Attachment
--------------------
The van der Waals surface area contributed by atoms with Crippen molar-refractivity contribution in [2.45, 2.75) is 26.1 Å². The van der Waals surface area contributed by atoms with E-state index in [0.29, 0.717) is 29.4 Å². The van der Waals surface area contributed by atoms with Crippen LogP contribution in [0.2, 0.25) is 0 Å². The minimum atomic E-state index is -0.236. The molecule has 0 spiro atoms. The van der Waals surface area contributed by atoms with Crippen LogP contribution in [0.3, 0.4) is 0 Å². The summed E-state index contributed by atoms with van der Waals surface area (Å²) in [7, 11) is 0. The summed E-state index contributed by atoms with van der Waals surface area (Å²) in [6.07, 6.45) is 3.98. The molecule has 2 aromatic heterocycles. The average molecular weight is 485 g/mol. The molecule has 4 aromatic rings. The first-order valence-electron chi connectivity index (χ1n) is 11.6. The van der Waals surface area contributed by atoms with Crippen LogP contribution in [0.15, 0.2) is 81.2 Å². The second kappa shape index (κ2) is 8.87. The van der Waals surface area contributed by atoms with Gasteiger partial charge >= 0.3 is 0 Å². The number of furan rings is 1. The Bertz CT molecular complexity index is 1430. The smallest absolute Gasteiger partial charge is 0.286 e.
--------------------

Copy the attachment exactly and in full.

The van der Waals surface area contributed by atoms with Crippen molar-refractivity contribution in [2.45, 2.75) is 26.1 Å². The van der Waals surface area contributed by atoms with E-state index in [0.29, 0.717) is 29.4 Å². The van der Waals surface area contributed by atoms with Crippen LogP contribution in [0.2, 0.25) is 0 Å². The minimum atomic E-state index is -0.236. The molecule has 0 spiro atoms. The van der Waals surface area contributed by atoms with Crippen LogP contribution in [0.3, 0.4) is 0 Å². The summed E-state index contributed by atoms with van der Waals surface area (Å²) in [7, 11) is 0. The summed E-state index contributed by atoms with van der Waals surface area (Å²) in [6.07, 6.45) is 3.98. The molecule has 2 aromatic heterocycles. The average molecular weight is 485 g/mol. The molecule has 4 aromatic rings. The first-order valence-electron chi connectivity index (χ1n) is 11.6. The van der Waals surface area contributed by atoms with Crippen LogP contribution in [0.15, 0.2) is 81.2 Å². The second kappa shape index (κ2) is 8.87. The van der Waals surface area contributed by atoms with Gasteiger partial charge >= 0.3 is 0 Å². The number of furan rings is 1. The Bertz CT molecular complexity index is 1430. The smallest absolute Gasteiger partial charge is 0.286 e.